Thursday, 23 May 2013

City college praised for successful merger faces possible strike ballot - UNISON

Thu 23 May 2013

UNISON today called for talks at the City of Glasgow College after managers threatened to impose a pay settlement that has been rejected by support staff.

Only last week Scottish Education Secretary Mike Russell praised the college over its supposedly successful merger, with colleges around Scotland lined up for similar mergers.

And College Principal Paul Little wrote to all members of staff thanking them for their “superb team effort” in making the pathfinder merger a success.

But around 300 - mainly women - support staff have rejected a pay offer from last August that would give nothing at all to those earning above £21,000.

Those on under £21,000 would receive just a £250 flat rate rise per spinal column point on the pay scale.

Martin Clark, UNISON steward at City of Glasgow College, said: “If the college merger is such a success, why are our members not being offered a proper pay award? Instead the college is talking about imposing this.

“We want to get back round the table and talk with them, or we will have no option but to move towards a ballot for industrial action.”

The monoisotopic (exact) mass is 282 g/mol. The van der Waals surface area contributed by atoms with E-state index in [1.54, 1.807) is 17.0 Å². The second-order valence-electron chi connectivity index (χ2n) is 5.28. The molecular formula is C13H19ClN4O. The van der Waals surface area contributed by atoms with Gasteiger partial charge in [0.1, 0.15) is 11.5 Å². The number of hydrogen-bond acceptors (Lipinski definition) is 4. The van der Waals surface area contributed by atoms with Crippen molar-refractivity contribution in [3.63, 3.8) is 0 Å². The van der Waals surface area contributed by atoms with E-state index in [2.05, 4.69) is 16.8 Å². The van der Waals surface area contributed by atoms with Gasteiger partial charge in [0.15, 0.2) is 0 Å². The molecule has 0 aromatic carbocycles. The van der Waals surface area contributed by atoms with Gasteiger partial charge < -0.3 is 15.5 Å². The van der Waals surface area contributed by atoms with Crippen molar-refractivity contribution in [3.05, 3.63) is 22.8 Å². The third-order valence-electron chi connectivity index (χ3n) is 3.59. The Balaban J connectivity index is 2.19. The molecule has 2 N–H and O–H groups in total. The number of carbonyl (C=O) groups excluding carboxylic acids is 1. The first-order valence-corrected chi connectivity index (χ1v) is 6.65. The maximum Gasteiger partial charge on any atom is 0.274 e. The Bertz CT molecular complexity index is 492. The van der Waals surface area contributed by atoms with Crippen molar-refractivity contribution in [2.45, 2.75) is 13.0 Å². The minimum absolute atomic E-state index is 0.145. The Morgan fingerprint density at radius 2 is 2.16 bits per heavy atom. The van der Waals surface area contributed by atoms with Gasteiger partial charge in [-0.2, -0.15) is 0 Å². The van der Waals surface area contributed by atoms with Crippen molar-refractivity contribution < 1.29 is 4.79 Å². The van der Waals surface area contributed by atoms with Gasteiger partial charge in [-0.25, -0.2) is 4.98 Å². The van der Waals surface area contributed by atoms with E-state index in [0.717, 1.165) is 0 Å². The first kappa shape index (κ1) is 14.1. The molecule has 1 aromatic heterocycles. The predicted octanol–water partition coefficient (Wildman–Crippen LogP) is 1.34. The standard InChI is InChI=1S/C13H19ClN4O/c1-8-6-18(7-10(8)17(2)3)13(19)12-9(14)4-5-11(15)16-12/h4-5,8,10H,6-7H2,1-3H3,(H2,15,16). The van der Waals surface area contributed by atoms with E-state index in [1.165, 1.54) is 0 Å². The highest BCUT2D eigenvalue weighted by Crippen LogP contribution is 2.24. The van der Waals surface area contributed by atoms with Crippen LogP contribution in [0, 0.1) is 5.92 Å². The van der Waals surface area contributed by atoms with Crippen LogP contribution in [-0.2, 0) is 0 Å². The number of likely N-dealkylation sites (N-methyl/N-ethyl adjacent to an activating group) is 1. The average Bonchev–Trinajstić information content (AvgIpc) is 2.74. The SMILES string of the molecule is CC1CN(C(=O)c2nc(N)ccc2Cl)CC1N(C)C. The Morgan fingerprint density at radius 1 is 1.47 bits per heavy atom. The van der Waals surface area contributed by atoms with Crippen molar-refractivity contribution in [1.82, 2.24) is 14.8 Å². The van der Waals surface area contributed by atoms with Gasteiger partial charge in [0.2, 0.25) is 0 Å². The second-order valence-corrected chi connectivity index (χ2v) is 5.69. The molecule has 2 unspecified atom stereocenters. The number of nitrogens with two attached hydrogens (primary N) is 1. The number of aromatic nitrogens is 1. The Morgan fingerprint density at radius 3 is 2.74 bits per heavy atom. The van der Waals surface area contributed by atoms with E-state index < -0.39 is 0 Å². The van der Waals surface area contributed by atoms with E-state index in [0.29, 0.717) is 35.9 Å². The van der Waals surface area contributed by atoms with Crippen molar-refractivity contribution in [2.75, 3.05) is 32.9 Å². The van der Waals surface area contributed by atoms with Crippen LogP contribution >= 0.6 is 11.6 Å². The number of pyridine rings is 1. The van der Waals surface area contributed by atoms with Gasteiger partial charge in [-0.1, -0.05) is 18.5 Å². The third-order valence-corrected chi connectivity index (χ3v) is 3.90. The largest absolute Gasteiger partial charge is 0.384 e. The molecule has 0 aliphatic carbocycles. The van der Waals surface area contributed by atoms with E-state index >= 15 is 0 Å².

Scott Donohoe, assistant branch secretary at Glasgow City UNISON, added: “We think there should be more money on the table. Staff have worked really hard. The Principal said he is working to bring all staff along together in an inclusive and people-centred way.

“If so, and if the merger is such a success, his workforce should be celebrating, not balloting. This can be sorted out by giving our members a fair pay rise.”


Notes for editors

1. UNISON is Scotland’s largest trade union representing 160,000 members working to deliver vital public services.

2. The City of Glasgow College was created in September 2010 through the merger of Central College, Glasgow Metropolitan College and Glasgow College of Nautical Studies.

3. UNISON members rejected the pay offer in a consultative ballot this month. If the College imposes the offer, UNISON will be moving to a ballot for industrial action.


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